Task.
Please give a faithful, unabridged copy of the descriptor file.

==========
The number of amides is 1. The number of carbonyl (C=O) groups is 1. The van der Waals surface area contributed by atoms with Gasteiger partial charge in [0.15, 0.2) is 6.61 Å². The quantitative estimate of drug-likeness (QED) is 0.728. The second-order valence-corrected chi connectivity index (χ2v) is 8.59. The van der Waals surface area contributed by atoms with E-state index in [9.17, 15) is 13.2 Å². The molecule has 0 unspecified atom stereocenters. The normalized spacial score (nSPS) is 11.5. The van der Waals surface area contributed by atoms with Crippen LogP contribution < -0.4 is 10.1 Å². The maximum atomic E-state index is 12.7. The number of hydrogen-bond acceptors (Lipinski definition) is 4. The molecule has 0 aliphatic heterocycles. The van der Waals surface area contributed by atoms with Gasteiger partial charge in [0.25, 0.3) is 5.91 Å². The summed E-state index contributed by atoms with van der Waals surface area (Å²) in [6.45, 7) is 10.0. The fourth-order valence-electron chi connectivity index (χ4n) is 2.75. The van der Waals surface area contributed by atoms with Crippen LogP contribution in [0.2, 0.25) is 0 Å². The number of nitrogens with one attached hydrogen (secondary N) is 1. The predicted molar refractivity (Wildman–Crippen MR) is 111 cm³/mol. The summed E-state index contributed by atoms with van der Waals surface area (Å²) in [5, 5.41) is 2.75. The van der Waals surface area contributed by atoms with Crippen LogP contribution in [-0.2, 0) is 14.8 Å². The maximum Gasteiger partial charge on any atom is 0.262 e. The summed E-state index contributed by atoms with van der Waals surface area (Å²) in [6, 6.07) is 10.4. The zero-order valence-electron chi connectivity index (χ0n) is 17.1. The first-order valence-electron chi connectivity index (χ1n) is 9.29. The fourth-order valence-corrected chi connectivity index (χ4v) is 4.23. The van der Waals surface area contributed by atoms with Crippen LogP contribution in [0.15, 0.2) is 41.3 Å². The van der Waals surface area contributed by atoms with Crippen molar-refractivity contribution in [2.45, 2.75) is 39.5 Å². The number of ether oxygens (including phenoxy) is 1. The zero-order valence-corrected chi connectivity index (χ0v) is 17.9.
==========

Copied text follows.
The number of amides is 1. The number of carbonyl (C=O) groups is 1. The van der Waals surface area contributed by atoms with Gasteiger partial charge in [0.15, 0.2) is 6.61 Å². The quantitative estimate of drug-likeness (QED) is 0.728. The second-order valence-corrected chi connectivity index (χ2v) is 8.59. The van der Waals surface area contributed by atoms with E-state index in [9.17, 15) is 13.2 Å². The molecule has 0 unspecified atom stereocenters. The normalized spacial score (nSPS) is 11.5. The van der Waals surface area contributed by atoms with Crippen LogP contribution < -0.4 is 10.1 Å². The maximum atomic E-state index is 12.7. The number of hydrogen-bond acceptors (Lipinski definition) is 4. The molecule has 0 aliphatic heterocycles. The van der Waals surface area contributed by atoms with Gasteiger partial charge in [0.25, 0.3) is 5.91 Å². The summed E-state index contributed by atoms with van der Waals surface area (Å²) in [6.45, 7) is 10.0. The fourth-order valence-electron chi connectivity index (χ4n) is 2.75. The van der Waals surface area contributed by atoms with Crippen LogP contribution in [0.2, 0.25) is 0 Å². The number of nitrogens with one attached hydrogen (secondary N) is 1. The predicted molar refractivity (Wildman–Crippen MR) is 111 cm³/mol. The summed E-state index contributed by atoms with van der Waals surface area (Å²) in [5, 5.41) is 2.75. The van der Waals surface area contributed by atoms with Crippen LogP contribution in [-0.2, 0) is 14.8 Å². The maximum Gasteiger partial charge on any atom is 0.262 e. The summed E-state index contributed by atoms with van der Waals surface area (Å²) in [6, 6.07) is 10.4. The zero-order valence-electron chi connectivity index (χ0n) is 17.1. The first-order valence-electron chi connectivity index (χ1n) is 9.29. The fourth-order valence-corrected chi connectivity index (χ4v) is 4.23. The van der Waals surface area contributed by atoms with Crippen LogP contribution in [0.15, 0.2) is 41.3 Å². The van der Waals surface area contributed by atoms with Crippen molar-refractivity contribution in [2.45, 2.75) is 39.5 Å². The number of ether oxygens (including phenoxy) is 1. The zero-order valence-corrected chi connectivity index (χ0v) is 17.9.